There are a few things in the world that can be called a “classic”. Some TV show episodes are “classic” examples of what the show was about. Some cars are iconic enough to be called “classic”. So why can’t a smartphone be a classic as well? A user on Facebook asked us that very question. And it got the hamsters running.
So what would go into a “classic” smartphone? A classic smartphone would be one that defined the era in which it came up. It would be an instant reminder of all that was right about the smartphone as we remember them. So I took it to the team – what in your mind evokes the memories and images that only a smartphone can bring?
“Home before home.”
The easy answer is the Palm Pre. The idealized version of that phone is easy to point to and say that thing is a classic, and to an extent I think it is. But I’m going to go back further to my first smartphone – the Palm Treo 650.
This brick of a phone was all the power a 320 x 320 screen could every need. The combination of physical keyboard, iron stick of a stylus, and resistive touch screen was everything a boy could want in a smartphone. And it just felt so… yummy in the hand. It was so solid and so powerful with a strong community around it, even back then. I had a chance to hold a working Treo 650 just the other day and, as Michael Fisher often says about Windows Phone, it felt like home.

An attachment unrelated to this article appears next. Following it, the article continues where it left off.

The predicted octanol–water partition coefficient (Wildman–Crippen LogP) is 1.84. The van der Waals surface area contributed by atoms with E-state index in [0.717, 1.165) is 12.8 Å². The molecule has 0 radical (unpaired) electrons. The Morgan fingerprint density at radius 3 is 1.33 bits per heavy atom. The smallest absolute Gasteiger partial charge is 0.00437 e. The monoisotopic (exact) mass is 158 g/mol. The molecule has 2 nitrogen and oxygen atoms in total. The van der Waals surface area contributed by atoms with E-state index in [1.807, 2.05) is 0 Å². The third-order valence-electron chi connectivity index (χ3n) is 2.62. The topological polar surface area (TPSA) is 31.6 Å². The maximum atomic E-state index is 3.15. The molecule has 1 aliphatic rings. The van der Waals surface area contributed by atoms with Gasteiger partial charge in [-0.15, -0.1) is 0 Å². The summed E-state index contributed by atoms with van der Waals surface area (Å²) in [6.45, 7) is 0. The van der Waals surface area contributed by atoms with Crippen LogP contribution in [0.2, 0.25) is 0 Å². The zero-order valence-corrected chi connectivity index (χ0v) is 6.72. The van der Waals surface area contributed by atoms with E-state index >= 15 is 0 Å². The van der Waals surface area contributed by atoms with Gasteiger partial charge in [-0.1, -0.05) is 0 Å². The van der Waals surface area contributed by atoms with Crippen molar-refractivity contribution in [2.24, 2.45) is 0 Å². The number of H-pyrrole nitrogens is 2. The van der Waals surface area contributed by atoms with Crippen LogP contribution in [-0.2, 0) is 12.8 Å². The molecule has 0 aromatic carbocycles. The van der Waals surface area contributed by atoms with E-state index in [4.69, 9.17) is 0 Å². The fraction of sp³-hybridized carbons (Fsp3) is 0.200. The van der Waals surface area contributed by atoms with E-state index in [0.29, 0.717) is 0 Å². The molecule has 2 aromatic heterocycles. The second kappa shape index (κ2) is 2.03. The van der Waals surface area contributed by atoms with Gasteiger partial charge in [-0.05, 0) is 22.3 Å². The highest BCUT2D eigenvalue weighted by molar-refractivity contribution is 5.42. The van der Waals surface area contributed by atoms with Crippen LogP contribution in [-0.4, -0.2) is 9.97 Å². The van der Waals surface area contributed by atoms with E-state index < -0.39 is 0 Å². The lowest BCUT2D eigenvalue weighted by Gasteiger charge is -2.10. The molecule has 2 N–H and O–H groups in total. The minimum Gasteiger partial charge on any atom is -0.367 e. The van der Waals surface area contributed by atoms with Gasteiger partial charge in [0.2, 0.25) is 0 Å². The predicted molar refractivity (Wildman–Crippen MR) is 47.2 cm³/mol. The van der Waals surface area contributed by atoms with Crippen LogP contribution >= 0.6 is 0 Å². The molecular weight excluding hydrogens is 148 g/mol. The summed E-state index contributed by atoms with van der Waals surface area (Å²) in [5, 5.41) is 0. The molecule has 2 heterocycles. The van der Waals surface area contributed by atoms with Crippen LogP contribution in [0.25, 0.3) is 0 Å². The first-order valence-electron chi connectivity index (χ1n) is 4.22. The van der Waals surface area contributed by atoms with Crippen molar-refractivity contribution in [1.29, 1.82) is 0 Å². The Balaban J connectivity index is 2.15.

“Unprecedented today, ground breaking then.”
For me, the classic smartphone that really stands out was the i-mate JAM from 2004 (See our original review). At the time, most smartphones were huge. They were quite thick and most had large 3.5” screens. People hated the bulk that such a large screen required. So, that’s where the i-mate JAM came in (also known as the HTC Magician). This was the first Pocket PC phone with a 2.8” screen and it was small enough to fit in with the RAZR flip phones and 2nd generation iPod MP3 players that everyone else was carrying around. While Windows Mobile 2003 Second Edition wasn’t entirely finger friendly, the small screen and hardware buttons made the majority of navigation easily accomplished with one hand. There was even a dedicated camera button as well as a dedicated voice command button (all of which were customizable) which allowed you to ask the phone questions about your schedule or battery level, send text messages, etc.